dead to the living may not be permitted unless a free will is available before the
death of the person. The relatives and the physicians should respect the rights of
the dead body even though their intention to save another life is noble.

The ethical questions in cases of abortion are when does life begin? If a fetus is a
living individual than is terminating its life a murder? What are the rights of the
fetus? Who guards those rights? Do both parents even if unwed have the same
rights over the life of the fetus? What should be done with the pregnancy that is
the outcome of a rape? Should all such pregnancies be terminated?

What if the women wants to keep her baby even if she did not want it to begin
with? Is promoting or not preventing abortion which will lead to more sales of
aborted fetuses for transplantation of fetal tissue and organs or their delicate skin
to make expensive cosmetics justified? Islam believes that life begins when the
zygote is formed.

The women of pagan Arabia, before Islam, killed their infants for the fear of
poverty or the shame of birth of a girl. Both of these acts have been condemned in
Quran, but the women of today are killing their infants not for either cause but to
sustain and enjoy the life of sexual freedom. God reminds them: "Such as took
their religion to be mere amusement and play, and were deceived by the life of the
world. That day shall We forget them as they forgot the meeting of this day of
theirs, and as they were wont to reject Our Signs." (Qur'an 7:51).

There are many questions in the area of biotechnicall reproduction and surrogacy.
Infertility is a disease and to desire to seek a cure for the disease is Islamic.
However, this has to be done within the life span of an intact marriage between
husband and wife.
The marriage is a legal contract not only between man and a woman, but also
between God and the couple. Thus the question is whether the child was born of
an intact legal marriage or outside the marriage. In case of a surrogate father, who
is the real father and does the child have the right to know his identity? In case of a
surrogate mother, who is the real mother, the one whose ovum is being used or the
one who lets her uterus be used? Is renting the uterus with money for this purpose
allowed or justified?

A woman who does not want to go through pregnancy, labor, or lactation can
donate her ovum every month to different women, technically, to hire a uterus and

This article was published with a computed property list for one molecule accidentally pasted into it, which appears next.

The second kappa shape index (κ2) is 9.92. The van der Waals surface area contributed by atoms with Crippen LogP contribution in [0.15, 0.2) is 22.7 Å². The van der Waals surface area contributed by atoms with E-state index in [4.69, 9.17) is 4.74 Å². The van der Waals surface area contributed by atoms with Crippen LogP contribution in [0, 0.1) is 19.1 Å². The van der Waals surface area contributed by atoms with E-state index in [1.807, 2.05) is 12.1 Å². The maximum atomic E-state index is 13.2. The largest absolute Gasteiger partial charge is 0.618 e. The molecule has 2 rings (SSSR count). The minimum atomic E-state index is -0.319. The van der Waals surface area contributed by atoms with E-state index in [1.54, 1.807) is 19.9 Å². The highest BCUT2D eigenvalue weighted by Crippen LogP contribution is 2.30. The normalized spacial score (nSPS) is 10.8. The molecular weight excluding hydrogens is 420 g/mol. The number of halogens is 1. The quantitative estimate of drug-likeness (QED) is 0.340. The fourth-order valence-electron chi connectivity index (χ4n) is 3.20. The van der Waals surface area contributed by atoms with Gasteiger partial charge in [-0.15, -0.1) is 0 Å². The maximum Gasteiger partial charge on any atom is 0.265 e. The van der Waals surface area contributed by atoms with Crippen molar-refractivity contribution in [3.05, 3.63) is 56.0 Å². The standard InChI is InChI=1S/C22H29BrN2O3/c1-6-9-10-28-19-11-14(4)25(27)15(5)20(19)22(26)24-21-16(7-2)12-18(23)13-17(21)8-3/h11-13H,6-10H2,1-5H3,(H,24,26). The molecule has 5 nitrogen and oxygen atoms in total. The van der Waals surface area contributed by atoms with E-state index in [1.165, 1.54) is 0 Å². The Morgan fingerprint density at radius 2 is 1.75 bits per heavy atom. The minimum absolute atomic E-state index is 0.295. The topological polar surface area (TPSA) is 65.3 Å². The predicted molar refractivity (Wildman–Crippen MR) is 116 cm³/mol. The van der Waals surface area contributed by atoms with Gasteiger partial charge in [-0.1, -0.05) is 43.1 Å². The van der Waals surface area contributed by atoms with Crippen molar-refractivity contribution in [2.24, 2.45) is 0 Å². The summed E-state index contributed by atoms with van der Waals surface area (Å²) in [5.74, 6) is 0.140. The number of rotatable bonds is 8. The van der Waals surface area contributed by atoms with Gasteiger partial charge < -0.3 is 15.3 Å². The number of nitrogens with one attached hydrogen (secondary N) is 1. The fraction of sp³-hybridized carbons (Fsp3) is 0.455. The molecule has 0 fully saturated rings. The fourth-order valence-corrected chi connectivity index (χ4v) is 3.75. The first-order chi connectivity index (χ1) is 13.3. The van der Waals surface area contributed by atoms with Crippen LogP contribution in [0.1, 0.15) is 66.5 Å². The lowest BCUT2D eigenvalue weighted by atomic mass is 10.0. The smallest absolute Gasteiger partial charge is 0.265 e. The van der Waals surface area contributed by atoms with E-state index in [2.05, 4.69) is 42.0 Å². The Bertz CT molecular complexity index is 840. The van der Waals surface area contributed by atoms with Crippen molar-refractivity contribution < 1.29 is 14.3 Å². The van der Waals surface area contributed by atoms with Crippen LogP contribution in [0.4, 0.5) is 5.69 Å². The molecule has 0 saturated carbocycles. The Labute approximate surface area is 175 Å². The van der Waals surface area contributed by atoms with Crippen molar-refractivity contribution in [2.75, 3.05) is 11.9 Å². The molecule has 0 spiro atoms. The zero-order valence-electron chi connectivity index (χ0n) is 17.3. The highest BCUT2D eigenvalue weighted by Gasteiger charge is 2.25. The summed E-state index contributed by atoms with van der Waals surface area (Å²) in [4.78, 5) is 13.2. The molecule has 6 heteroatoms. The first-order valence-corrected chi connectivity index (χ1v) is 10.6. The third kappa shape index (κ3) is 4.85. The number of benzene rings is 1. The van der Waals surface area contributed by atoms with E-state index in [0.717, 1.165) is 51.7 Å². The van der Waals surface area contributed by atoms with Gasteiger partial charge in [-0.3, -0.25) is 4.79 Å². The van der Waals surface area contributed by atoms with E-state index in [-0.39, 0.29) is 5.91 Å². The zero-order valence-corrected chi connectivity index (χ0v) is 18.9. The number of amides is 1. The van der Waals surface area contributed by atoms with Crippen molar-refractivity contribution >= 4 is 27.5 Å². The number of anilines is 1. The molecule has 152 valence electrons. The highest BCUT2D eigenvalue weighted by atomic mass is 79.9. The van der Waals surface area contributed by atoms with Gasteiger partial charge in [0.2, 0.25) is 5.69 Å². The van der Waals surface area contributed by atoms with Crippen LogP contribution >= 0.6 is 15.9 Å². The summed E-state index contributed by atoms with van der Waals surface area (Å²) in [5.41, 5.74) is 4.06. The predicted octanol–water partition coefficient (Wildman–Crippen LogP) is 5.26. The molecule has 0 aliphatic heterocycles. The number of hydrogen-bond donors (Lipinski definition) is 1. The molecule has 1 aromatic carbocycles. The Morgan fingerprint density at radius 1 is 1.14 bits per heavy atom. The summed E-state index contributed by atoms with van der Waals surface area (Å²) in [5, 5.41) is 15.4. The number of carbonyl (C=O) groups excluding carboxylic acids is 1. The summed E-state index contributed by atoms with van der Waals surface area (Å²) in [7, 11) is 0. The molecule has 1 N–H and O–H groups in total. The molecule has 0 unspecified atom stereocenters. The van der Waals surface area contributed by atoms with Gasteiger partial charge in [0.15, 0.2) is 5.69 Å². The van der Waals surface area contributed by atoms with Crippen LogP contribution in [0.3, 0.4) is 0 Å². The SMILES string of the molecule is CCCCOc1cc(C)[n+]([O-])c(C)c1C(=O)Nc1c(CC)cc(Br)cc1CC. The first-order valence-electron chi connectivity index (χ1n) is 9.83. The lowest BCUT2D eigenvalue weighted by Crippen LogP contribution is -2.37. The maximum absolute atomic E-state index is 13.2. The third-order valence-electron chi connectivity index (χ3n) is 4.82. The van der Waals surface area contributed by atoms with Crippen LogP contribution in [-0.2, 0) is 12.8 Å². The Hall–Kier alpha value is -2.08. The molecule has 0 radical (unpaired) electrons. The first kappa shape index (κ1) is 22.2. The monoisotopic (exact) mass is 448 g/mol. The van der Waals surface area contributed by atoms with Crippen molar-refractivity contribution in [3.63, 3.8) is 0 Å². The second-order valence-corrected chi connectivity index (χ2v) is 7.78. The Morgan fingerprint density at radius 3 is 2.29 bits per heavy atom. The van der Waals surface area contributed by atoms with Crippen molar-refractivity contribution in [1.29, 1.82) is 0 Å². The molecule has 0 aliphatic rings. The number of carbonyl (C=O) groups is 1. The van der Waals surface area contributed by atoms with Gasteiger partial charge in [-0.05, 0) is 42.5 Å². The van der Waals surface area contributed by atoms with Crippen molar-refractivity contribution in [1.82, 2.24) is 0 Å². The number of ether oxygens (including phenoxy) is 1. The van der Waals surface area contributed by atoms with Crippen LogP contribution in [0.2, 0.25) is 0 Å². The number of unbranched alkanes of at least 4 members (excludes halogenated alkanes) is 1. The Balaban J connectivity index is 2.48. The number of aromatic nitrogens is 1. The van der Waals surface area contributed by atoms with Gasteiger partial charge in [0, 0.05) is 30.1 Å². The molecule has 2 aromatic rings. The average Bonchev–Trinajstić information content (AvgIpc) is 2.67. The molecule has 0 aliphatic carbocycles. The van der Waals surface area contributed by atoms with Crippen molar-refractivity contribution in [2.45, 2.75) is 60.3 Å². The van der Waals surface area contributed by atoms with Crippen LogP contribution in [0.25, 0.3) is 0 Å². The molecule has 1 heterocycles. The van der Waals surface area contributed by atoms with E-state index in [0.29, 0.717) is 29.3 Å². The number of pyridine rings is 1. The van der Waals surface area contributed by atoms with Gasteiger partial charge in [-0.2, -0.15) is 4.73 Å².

have many children. In the case of mothers renting their own uterus in place of
their daughters', with the sperm of their son-in law, totally disrupts the concept of
marriage and social norms and of lineage.

The Qur'an is specific in terms of lineage and definition of motherhood. It says,
"No one can be their mother except those who gave them birth" (Qur'an 58:2).
Qur'an also says, "He has established the relationship of lineage and marriage"
(Qur'an 25:54).

Acquired Immunodeficiency Syndrome (AIDS) has become the plague of the
century. In the United States alone, over 220,000 have been diagnosed and half of
them have already died. The ethical questions as to the care of AIDS are:

   •   Who will pay for the cost of the billion of dollars spent on the care of AIDS
       patients since the insurance companies do not insure them?
   •   Should the AIDS patient be quarantined and forced to change their
       lifestyle?
   •   Should IV users be given free, clean needles, syringes and drugs since IV
       drug use and AIDS are very easily correlated?
   •   Should HIV positive carriers carry an ID card?
   •   Should everyone be tested for HIV without their knowledge, and if so, what
       should be done with the positive results in terms of employment and
       medical care?
   •   Does paying for AIDS cases by the public or the government mean that
       they endorse the lifestyle of the patient? and
   •   Should Muslim physicians care for AIDS patients?

The Islamic response to AIDS is, in brief, directed at a different level, firstly, to
prevent the disease by having a sexual lifestyle prescribed by God. In those cases
where AIDS can be acquired without a sexual contact, for example, by transfusion
in case of hemophiliacs, all measures should be taken to protect the individual.
After AIDS has been acquired, it should be treated like any other chronic disease.
We never question the lifestyle of patients with other diseases like diabetes,
hypertension, heart disease, nor do we discriminate against them or stop caring for
them.

Thus Muslim physicians have an obligation to continue caring for AIDS patients
while taking the necessary precautions for themselves at the same time when
participating in preventive measures and education.



The Rights of God

Last but really most important, nobody seems to talk about the rights of the
Creator. The Creator of life and death has certain rights over His Creations which
man should acknowledge. They are:

   •   He should be believed in,
   •   His will and injunction should be sought,
   •   Once known, His and His messengers' decisions should be given preference
       over man's ever changing opinion (Qur'an 33:36),
   •   No deliberate attempt should be made to go against the will of God (36:77).